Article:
D.I.Y. Typewriter Art

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Download the pdf here.

This lovely oddity arrived in the mail yesterday – Bob Neill’s Book of Typewriter Art (with special computer program) from 1982. It’s so difficult to capture its lovely oddness is just a few sentences or images so I decided to scan the entirety of the book and make it available here (pdf). Inside you’ll find line-by-line instructions for creating charming portraits of everything from the British royal family to siamese cats and even Kojak.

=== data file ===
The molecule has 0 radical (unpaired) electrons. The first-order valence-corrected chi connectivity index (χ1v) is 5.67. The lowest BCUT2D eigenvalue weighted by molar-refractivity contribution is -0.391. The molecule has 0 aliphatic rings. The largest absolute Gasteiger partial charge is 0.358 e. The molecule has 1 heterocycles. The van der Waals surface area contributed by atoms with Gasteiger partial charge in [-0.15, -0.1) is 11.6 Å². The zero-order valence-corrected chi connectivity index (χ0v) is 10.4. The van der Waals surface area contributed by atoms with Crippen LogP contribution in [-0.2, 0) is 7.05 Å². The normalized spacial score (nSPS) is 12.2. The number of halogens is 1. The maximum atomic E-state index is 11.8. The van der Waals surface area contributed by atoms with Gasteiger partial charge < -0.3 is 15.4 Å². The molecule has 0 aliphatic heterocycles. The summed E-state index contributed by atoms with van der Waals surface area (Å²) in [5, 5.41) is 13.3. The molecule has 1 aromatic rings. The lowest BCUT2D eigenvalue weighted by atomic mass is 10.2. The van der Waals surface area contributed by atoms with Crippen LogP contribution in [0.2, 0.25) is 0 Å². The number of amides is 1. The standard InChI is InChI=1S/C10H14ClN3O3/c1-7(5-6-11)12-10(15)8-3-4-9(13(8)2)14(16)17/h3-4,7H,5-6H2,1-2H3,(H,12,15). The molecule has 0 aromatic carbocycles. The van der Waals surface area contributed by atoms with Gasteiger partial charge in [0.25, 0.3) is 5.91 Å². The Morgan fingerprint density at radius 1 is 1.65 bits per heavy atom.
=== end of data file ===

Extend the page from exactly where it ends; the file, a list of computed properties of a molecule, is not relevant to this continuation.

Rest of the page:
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I’ve long been interested in the way writers in the 1960s and 1970s were – once the typewriter had thoroughly become commonplace – finding ways to play with the limits and possibilities of this machine as a writing medium. I’ve also thought that we can look back on typestracts such as Steve McCaffery’s Carnival and see it as informed by a D.I.Y. and hacking sensibility. While this book of typewriter art is clearly invested in representationality and not particularly experimental, its content is entirely a D.I.Y. guide to creating typewriter art and is very much like computer magazines from the early 1980s such as Byte that would include BASIC programs. Here, instead of computer code, we’re given typewritten letters as code.  And in fact, the book includes an appendix with a Microsoft BASIC program for creating a “Prince Charles Portrait”, programmed for the Commodore PET. And since the second appendix is a chart showing “sizes of paper required for each picture on different kinds of typewriter,” I can’t help thinking this book is a unique artifact in that it’s entirely framed by the appearance of the personal computer – a book on a soon-to-be-outdated technology framed by its impending replacement by a new technology.

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